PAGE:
Give Me Everything Salty / A Life Full of Spice
Who would have thought the types of foods we take are a reflection of how we live, good or bad? Let me show you how.
— From Dayo, as she experiences and learns. Welcome to The Mind Palace!
I’m watching MKBHD and thinking about food. Then I remember I ate Banga soup recently, and I loved it but someone tasted it and disliked it. Why? Apparently, it was too salty.
Now, this is a discourse on why we love spice- not just in foods but in the sheer thrill of new experiences. All the sorts, all the spice.
Stop 1: How are spices and living life even related?
Hold your horse son, they are related.
You see, throughout that week, I’d felt my tastebuds were crying for life. They felt dead. Dead and dull. They needed life, they needed spice, they needed flavour. They needed salt! Or spice. Whichever you call it. So, I went for something new, something I’d never taken in this school before: Banga soup.
Just so you (dear reader) know:
- Among the many, Banga soup is one of the best soups ever made.
- It is extremely dangerous to try new food in a school setting. Your stomach may repay you.
But because excitements come from the new or the thrilling, I bought it either way, and I loved it. Not necessarily because it tasted like a thousand new flavours and mysteries were unfurling on my tastebuds, but because it gave me a very sharp high. Better still, it was such an acute concentration of taste (ChemE student here lmao) that my tastebuds loved it and wanted more, only that more would kill me. Well, not kill me, but harm me.
You get now?
If you still don’t, I got you.
Stop 2: The rush of excitement
Why did I crave such spice and why did I think it would solve my problem of dead tastebuds?
I’d become accustomed to routine flavours that they lost all the flavour. So, I needed something new, something that had not ‘lost all the flavour’, which is only true simply because my brain had not registered the taste and checked it in with the others.
And that’s the crux of the matter. The urge to eat something ‘new’, ‘exciting’ is the same urge to live always pursue the next thing, or if your salt bar is very high, to live life on the edge. Really, it’s thrilling. It’s why we can wake up one morning and suddenly need to live life to the fullest, and so, we decide to travel. It might not be travel, it might be relationships: ‘new people, new experiences’. I mean that’s why I decide to go to caf by 8:30 pm when I know fully well that I may not have a place to sleep in 30 minutes- high-pressure games I don’t need to live.
Stop 3: The burn of excitement
In a larger context though, it is one of the reasons I decided to do my internship all the way in Warri (I live in Ibadan). And boy did my salt level burn me. You know the feeling when hot water scalds your tongue, it hurts to take in spicy foods? Yeah that, precisely that. That place will not see me for the next two years.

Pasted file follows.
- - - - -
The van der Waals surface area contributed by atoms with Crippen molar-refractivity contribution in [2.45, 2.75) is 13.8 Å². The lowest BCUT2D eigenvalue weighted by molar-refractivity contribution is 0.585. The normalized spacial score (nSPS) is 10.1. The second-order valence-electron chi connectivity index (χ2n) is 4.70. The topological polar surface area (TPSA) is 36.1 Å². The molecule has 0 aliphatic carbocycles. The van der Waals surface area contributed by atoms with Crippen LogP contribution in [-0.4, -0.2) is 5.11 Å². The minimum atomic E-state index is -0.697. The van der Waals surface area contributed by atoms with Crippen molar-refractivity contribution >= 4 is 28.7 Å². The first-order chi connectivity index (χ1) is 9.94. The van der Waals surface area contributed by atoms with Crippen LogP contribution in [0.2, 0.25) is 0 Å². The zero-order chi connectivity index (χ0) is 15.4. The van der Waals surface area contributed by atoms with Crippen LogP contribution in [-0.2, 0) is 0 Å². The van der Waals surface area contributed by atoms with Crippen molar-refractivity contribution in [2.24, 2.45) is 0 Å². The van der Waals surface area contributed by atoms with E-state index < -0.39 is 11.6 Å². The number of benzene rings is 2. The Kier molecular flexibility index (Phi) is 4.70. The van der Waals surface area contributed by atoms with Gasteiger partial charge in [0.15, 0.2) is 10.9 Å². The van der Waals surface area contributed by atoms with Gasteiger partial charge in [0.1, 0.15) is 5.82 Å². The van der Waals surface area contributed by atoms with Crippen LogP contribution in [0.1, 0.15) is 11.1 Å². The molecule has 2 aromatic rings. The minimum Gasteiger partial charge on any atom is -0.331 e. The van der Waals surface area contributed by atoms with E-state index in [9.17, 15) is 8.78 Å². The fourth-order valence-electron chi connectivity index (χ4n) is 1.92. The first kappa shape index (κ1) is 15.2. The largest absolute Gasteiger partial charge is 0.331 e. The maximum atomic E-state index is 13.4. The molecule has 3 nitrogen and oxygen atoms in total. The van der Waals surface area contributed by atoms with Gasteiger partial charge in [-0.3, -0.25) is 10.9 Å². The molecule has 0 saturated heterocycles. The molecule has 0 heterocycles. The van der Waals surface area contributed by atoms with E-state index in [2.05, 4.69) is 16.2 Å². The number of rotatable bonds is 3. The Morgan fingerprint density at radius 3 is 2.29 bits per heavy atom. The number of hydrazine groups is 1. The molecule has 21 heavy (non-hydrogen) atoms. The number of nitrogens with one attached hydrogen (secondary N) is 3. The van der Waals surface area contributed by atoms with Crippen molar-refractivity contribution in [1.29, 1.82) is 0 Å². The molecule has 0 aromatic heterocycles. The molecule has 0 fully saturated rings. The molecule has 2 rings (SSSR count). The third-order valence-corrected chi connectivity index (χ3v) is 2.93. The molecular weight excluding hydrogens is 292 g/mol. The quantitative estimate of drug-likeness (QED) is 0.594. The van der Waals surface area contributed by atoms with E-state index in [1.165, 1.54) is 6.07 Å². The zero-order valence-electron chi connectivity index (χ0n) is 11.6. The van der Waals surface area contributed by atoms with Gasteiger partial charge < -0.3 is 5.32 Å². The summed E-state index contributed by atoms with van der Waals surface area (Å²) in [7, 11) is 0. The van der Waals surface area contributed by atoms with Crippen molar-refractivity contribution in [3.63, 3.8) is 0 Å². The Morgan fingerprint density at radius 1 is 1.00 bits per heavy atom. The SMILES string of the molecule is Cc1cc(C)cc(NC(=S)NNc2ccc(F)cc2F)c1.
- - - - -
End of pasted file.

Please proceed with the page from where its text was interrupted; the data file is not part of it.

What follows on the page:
Whatever living on the edge means to you, or whatever your salt is, will it scald you, or worse, kill you? Or will you get used to it and ask for more eventually creating a void so large nothing can ever satisfy it? There’s no end to more then, and it will kill you even if you don’t know it.
Lawrence Yeo describes the travel salt, or better still, travel drug more on his ‘Travel Is No Cure For The Mind’ article. At the end of the day sons, daughters, and everything in between, the novelty of every experience ends. You decide if you want to base your life always on the next source of excitement, always in need of spice.
Stop 4: The calm after the high
Fortunately, my stomach didn’t rigmarole. I loved the Starch and Banga, and I’m going to eat more but not so much I’m going to get sick of it. Maybe I will but I would have prolonged its period of novelty. This same scenario already happened with Yamarita. Sigh. Or maybe I won’t ever get sick of it because it’s been a 14-year-going-strong affair with Starch and Banga. Lmao, I don’t take it consistently; that’s probably why it’s been this long.
Yet, no one can promise a long-lasting high. My stay in Warri was a case of too much at once. Some say ‘curiosity killed the cat and satisfaction brought it back’. I’m not a cat. You are not a cat. Some experiences can scare and leave us wounded for all the thrill it promises to give.
Back to the terminal
This was a train of thought. However, now I can’t go back to MKBHD. I have exams to read for. If you’re writing any now or in a similar state, success to you because we’ll be alright!
For clarity sake,
- Banga is delicious.
- Starch and Banga is the greatest combo ever.
- Caf = Cafeteria
- The caf innuendo is a reference to the 9 pm shutdown in Covenant University.
- Again, Banga is delicious. You should try it ;)
Until next time,